• 1 pair of dress boots (optional). These should be comfortable for walking and keep your feet and legs warm and dry in cold, rainy weather.
  • 5-6 tights, warm leggings, or knee-highs (no pattern).
  • 6 pairs of peds (for hot weather).
  • 8-10 pairs of garments. For all types of weather.
  • Raincoat and umbrella - bring a raincoat that can be worn over a jacket or sweater.
  • Coat – bring a warm winter coat as it snows in some areas of the mission.
  • Fleece lined tights
  • Gloves
  • Scarves
  • 1 pair of pajamas. Robe and slippers are optional.
  • Exercise clothing – modest work-out clothes, good athletic shoes and socks as needed for physical activity.
  • Casual/work clothing – bring one pair of jeans and a few modest T-shirts for work/service projects and preparation day activities where regular missionary attire is not appropriate.
  • A very sturdy purse that zips up and that will hold a mini iPad and scriptures with a shoulder strap.
  • 2 suitcases and 1 overnight shoulder duffel bag. You will need to roll your two suitcases while being able to carry your carry on.
  • Feminine Hygiene- It is different here and while some of our Hermanas use the ones they have here, many others prefer to have their normal ones from home. 
NOTE: Most of these items (except possibly the raincoat) can be purchased in the field.

  • First-Aid Kit – bring a small kit with the following items:
    • Thermometer
    • Ibuprofen, Tylenol, or similar medication to relieve pain, swelling and fever
    • Antibiotic cream or ointment
    • Antifungal cream or ointment
    • Benadryl
    • Pepto-Bismol tablets or similar medication
    • Hand sanitizer (such as Purell)
    • Sunscreen
    • Lip balm
    • Other medications which you may use occasionally
Additional Information

  • We encourage you to put your parents on your banking account and tell the bank you will be in Spain for 1 1/2 to 2 years.
  • Always have $200 on your bank card in case of an emergency or if you need for medication. This will be reimbursed when you submit your receipt.
  • Transfer Journal- a small notebook for missionaries to sign like a journal.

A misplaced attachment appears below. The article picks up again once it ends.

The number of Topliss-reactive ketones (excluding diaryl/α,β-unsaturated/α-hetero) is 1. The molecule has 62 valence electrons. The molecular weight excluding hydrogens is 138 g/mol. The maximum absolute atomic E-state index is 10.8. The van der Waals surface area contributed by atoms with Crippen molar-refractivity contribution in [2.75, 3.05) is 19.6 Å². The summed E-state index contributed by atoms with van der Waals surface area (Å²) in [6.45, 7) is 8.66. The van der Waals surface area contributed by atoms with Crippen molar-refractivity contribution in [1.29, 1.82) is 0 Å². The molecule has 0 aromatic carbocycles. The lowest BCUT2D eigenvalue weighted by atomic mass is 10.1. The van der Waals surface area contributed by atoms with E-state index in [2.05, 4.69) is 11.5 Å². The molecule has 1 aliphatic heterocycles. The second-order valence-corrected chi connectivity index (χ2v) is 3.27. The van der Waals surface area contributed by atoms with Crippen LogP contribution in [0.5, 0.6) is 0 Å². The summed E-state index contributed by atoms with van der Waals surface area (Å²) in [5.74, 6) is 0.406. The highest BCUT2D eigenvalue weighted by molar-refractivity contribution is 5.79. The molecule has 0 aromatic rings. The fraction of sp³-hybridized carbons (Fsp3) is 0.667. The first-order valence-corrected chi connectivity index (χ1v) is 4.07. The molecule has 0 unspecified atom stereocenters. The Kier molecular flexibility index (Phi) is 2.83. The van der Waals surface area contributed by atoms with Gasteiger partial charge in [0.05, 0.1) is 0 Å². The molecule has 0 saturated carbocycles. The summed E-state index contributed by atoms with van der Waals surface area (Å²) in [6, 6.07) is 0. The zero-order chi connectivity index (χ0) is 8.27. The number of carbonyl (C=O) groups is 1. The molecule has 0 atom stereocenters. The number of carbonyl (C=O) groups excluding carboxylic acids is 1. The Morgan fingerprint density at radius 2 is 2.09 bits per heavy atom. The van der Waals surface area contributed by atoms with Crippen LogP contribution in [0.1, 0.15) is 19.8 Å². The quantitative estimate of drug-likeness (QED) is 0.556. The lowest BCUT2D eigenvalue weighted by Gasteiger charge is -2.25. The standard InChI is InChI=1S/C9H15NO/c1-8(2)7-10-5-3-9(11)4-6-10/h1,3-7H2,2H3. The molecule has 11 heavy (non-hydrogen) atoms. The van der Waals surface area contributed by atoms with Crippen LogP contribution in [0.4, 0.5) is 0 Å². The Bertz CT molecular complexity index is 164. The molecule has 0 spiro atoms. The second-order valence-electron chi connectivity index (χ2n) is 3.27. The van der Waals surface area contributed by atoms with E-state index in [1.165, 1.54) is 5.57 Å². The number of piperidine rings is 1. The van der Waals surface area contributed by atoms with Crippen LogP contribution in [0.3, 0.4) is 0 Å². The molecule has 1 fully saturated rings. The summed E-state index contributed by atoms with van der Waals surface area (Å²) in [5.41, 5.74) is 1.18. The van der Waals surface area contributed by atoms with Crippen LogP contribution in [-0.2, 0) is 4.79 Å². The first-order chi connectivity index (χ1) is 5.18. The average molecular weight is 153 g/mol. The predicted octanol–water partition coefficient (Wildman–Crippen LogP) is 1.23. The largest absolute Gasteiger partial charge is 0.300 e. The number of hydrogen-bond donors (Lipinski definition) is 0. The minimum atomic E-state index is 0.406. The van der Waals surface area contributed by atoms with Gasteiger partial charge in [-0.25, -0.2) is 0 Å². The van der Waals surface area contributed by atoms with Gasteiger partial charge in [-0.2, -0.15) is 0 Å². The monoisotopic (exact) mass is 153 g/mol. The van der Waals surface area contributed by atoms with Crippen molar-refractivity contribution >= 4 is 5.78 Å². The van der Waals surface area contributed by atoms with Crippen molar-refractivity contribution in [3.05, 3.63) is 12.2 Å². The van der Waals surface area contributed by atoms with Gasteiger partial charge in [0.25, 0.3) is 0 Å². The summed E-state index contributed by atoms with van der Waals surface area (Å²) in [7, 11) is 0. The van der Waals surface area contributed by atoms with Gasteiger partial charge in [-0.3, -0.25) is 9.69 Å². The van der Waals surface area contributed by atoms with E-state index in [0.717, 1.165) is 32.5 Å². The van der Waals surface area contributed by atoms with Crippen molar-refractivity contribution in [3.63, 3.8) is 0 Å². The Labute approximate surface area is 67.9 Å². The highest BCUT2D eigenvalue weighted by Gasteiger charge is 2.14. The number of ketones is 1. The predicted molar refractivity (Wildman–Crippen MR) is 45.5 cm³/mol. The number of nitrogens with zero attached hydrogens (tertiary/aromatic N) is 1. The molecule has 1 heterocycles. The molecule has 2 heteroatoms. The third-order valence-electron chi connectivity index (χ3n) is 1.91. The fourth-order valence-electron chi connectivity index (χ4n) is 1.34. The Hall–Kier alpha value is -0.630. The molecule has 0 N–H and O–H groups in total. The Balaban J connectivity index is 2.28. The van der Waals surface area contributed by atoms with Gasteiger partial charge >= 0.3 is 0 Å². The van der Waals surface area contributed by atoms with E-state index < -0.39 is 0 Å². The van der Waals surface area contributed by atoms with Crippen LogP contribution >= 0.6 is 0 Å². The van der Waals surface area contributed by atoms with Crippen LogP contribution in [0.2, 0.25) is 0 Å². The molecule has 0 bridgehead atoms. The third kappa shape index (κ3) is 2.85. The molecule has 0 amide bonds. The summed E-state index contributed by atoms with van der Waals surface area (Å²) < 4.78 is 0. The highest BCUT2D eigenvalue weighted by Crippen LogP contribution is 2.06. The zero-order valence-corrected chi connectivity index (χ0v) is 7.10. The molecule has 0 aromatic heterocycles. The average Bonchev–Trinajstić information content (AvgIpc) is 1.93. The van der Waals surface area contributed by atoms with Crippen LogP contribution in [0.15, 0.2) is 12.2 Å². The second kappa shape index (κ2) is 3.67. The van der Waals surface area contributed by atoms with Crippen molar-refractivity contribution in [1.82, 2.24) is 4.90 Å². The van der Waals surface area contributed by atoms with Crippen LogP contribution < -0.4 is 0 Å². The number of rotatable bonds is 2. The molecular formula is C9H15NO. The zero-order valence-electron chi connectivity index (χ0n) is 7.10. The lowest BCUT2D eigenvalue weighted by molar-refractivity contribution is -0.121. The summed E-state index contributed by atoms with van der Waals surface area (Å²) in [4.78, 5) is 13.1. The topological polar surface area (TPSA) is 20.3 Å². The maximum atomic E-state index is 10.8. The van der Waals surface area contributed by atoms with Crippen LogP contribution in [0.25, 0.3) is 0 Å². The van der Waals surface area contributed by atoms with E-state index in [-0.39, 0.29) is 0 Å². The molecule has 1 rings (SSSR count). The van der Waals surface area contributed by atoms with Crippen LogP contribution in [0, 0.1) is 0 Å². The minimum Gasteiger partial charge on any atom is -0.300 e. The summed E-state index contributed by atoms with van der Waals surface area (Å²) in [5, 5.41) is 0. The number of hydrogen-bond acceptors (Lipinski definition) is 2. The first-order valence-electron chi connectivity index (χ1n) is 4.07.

• Lined paper- there is very little lined paper in Spain and paper is a different size.
  • Binder (to hold papers and talks if wanted)
  • A supply of all current prescription medications
  • Extra eyeglasses or contact lenses if needed
  • Small sewing kit
  • Alarm clock (battery or wind-up)
  • Laundry bag
  • Small flashlight and batteries
  • Inexpensive watch
  • Deodorant- the deodorant is different in Spain and many of our missionaries don't like it.

  • Using “Refined, Dignified Language”

    “Using refined, dignified language will clearly identify you as a servant of the Lord. Avoid slang and inappropriately casual language, even in your apartment with your companion or in letters to your family.”
    Missionary Handbook, p.8

    “How you speak and the words you use tell much about the image you choose to portray.”
    President Thomas S. Monson

    “When I was a child, I spake as a child, I understood as a child, I thought as a child: but when I became a man, I put away childish things.”
    1 Corinthians 13:11

    Below are some examples that will help you develop your vocabulary and use language that reflects your sacred calling as a representative of Jesus Christ. As you are prayerful and aware of the power of language, you will find many additional examples of language that is appropriate as well as language that is inappropriate. In the Spain Barcelona Mission we want to be known for being refined, articulate, and appropriate in our speech.
      Words to Avoid
      Build your Vocabulary
      Preparation Day
      Zone Leader
      District Leader

      awesome, cool, sweet, sick
      splendid, breathtaking, tremendous,     remarkable, amazing, awe-inspiring, astounding, humbling, inspiring, neat, overwhelming, exciting, fun, impressive, stunning, incredible, wonderful, marvelous, magnificent, superb, astonishing, great, extraordinary, outstanding, significant, notable, fabulous, phenomenal, special, spiritual